Stoke & Staffordshire

Stafford Hospital trust to go into administration

Monitor administrators
Image caption The administrators have 145 days to to produce a plan for the future of hospital trust services

The trust which runs Stafford Hospital is to be put into administration by the health regulator Monitor.

Mid Staffordshire NHS Foundation Trust will be run by two specially appointed administrators to "safeguard the future of health services" currently provided.

Dr Hugo Mascie-Taylor and Alan Bloom of Ernst and Young will take over the running of the trust on Tuesday.

It will become the first foundation trust to go into administration.

A report for Monitor, written by a panel including Dr Mascie-Taylor in February, said services at the trust were "unsustainable".

It recommended the closure of its maternity unit, intensive care unit and accident and emergency department.

It said services could instead be provided at neighbouring trusts including the University Hospital of North Staffordshire, the Royal Wolverhampton or Walsall Healthcare NHS Trust.

Monitor said the administrators were appointed after it was concluded the trust, which also runs Cannock Chase hospital, was "neither clinically nor financially sustainable in its current form".

The trust "was likely to become unable to pay its debts", it said.

Last year, the trust reported a drop in annual income of about £4m and received a £20m bailout from the government.

'Starting again'

Monitor said the administrators would have 145 days to work with commissioners and other local healthcare organisations to produce a plan for patients that was "sustainable in the long term".

The plan would be subject to a public consultation, it said.

David Bennett, from Monitor, said the current management at the trust would report to the administrators but patients would not see changes to services over the next 145 days.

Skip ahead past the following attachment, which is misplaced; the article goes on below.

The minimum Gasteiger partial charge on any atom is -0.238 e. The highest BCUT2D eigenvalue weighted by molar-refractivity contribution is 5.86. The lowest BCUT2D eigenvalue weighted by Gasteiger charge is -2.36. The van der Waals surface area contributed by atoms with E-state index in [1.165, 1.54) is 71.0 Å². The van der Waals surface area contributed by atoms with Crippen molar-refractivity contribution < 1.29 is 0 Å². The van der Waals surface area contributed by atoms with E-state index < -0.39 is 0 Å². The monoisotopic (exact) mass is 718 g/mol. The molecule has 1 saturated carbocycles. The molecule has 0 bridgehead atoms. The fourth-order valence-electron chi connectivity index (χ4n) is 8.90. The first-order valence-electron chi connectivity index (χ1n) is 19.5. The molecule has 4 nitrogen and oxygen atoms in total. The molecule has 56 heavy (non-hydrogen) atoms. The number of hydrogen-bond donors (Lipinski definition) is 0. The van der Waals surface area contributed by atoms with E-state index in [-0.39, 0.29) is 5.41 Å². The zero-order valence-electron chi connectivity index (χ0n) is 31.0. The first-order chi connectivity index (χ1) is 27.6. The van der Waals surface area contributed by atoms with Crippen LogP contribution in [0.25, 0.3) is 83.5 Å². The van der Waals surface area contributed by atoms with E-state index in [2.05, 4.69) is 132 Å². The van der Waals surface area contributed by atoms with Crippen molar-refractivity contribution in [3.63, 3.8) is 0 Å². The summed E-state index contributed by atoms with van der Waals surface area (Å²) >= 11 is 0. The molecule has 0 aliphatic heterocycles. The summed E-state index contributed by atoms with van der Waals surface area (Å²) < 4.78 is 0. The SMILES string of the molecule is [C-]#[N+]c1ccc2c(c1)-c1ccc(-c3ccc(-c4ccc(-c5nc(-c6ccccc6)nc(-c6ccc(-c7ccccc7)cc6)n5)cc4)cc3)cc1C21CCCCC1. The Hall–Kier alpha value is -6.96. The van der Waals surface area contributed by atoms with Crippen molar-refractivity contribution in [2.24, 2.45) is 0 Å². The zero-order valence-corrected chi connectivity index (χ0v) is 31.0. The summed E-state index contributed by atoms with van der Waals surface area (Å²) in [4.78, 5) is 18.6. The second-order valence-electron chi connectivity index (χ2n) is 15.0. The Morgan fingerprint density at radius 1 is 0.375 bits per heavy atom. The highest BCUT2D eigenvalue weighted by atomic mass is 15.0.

He said: "It is important that people in Mid Staffordshire know that they can still access services as usual at Stafford and Cannock hospitals while the Trust Special Administration process is on-going."

"We have taken this decision to make sure that patients in the Mid Staffordshire area have the services they need in the future."

Administrator Hugo Mascie-Taylor said recommendations to downgrade some services were not "set in stone" and would be looked at again.

He said: "We will derive a lot of information from the report but we arrive here starting again, looking at the whole health economy, looking at what other hospitals could do, maybe what other services like community trusts could do.

"It's about taking all that into account and asking what could we do in Stafford and Cannock that's safe and sustainable."

'Put patients first'

The Support Stafford campaign group said it would be holding a march in the town centre on Saturday against the current proposals.

Cheryl Porter from the group said: "We haven't been listened to yet, and these plans are unacceptable.

"I do hope that the administrators listen to what the people need for safety reasons because to take all our acute services away is leaving us very vulnerable in a very dangerous position."

She said more than 15,000 people had signed a petition against the proposals.

The Conservative MP for Stafford, Jeremy Lefroy said he hoped the administrators would "put patients first".

He said: "There is a vital need to retain acute services in Stafford and Cannock because the capacity elsewhere is simply not there.

"They also need to consider the huge disadvantage to local people who would have to travel much longer distances for their treatment but also for hospital visitors who would have to do the same."

The trust's chief executive, Lyn Hill-Tout, said: "We would like to reassure local people and GPs that we are continuing to provide all our usual services at both hospitals and patients should turn up as usual for any appointments they have."

"We would like to thank our local community for their continued support, which means a great deal to staff."

The Mid Staffordshire trust was at the centre of a three-year public inquiry into "appalling standards" of care at Stafford Hospital, following concerns over high death rates.

The concluding Francis Report, published in February, highlighted the "unnecessary suffering of hundreds of people" between 2005 and 2009.

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